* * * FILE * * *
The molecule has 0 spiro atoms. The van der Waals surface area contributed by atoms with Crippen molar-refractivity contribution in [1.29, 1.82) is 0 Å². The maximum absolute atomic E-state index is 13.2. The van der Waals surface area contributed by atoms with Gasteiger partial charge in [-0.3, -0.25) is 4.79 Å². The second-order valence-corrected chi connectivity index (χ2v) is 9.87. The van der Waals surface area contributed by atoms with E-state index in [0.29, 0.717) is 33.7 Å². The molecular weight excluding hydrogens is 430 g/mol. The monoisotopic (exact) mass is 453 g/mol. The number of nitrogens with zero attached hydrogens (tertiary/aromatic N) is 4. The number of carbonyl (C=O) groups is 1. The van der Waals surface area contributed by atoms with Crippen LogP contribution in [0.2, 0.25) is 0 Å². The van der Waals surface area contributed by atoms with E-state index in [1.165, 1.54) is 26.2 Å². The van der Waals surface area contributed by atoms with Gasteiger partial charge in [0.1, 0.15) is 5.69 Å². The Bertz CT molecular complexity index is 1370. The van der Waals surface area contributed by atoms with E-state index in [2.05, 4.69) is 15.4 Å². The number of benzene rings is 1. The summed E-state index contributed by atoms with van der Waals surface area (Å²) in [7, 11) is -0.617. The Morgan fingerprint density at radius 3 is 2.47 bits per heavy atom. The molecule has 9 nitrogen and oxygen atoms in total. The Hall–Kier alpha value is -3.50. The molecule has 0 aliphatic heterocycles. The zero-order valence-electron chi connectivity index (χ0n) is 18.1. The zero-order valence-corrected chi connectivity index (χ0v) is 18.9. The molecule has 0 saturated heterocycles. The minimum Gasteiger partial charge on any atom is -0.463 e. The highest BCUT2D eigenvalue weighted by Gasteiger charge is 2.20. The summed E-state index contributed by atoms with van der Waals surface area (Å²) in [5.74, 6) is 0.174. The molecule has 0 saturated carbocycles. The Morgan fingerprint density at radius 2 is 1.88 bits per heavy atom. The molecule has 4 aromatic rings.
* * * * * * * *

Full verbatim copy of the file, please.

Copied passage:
The molecule has 0 spiro atoms. The van der Waals surface area contributed by atoms with Crippen molar-refractivity contribution in [1.29, 1.82) is 0 Å². The maximum absolute atomic E-state index is 13.2. The van der Waals surface area contributed by atoms with Gasteiger partial charge in [-0.3, -0.25) is 4.79 Å². The second-order valence-corrected chi connectivity index (χ2v) is 9.87. The van der Waals surface area contributed by atoms with E-state index in [0.29, 0.717) is 33.7 Å². The molecular weight excluding hydrogens is 430 g/mol. The monoisotopic (exact) mass is 453 g/mol. The number of nitrogens with zero attached hydrogens (tertiary/aromatic N) is 4. The number of carbonyl (C=O) groups is 1. The van der Waals surface area contributed by atoms with Crippen LogP contribution in [0.2, 0.25) is 0 Å². The van der Waals surface area contributed by atoms with E-state index in [1.165, 1.54) is 26.2 Å². The van der Waals surface area contributed by atoms with Gasteiger partial charge in [0.1, 0.15) is 5.69 Å². The Bertz CT molecular complexity index is 1370. The van der Waals surface area contributed by atoms with E-state index in [2.05, 4.69) is 15.4 Å². The number of benzene rings is 1. The summed E-state index contributed by atoms with van der Waals surface area (Å²) in [7, 11) is -0.617. The Morgan fingerprint density at radius 3 is 2.47 bits per heavy atom. The molecule has 9 nitrogen and oxygen atoms in total. The Hall–Kier alpha value is -3.50. The molecule has 0 aliphatic heterocycles. The zero-order valence-electron chi connectivity index (χ0n) is 18.1. The zero-order valence-corrected chi connectivity index (χ0v) is 18.9. The molecule has 0 saturated heterocycles. The minimum Gasteiger partial charge on any atom is -0.463 e. The highest BCUT2D eigenvalue weighted by Gasteiger charge is 2.20. The summed E-state index contributed by atoms with van der Waals surface area (Å²) in [5.74, 6) is 0.174. The molecule has 0 saturated carbocycles. The Morgan fingerprint density at radius 2 is 1.88 bits per heavy atom. The molecule has 4 aromatic rings.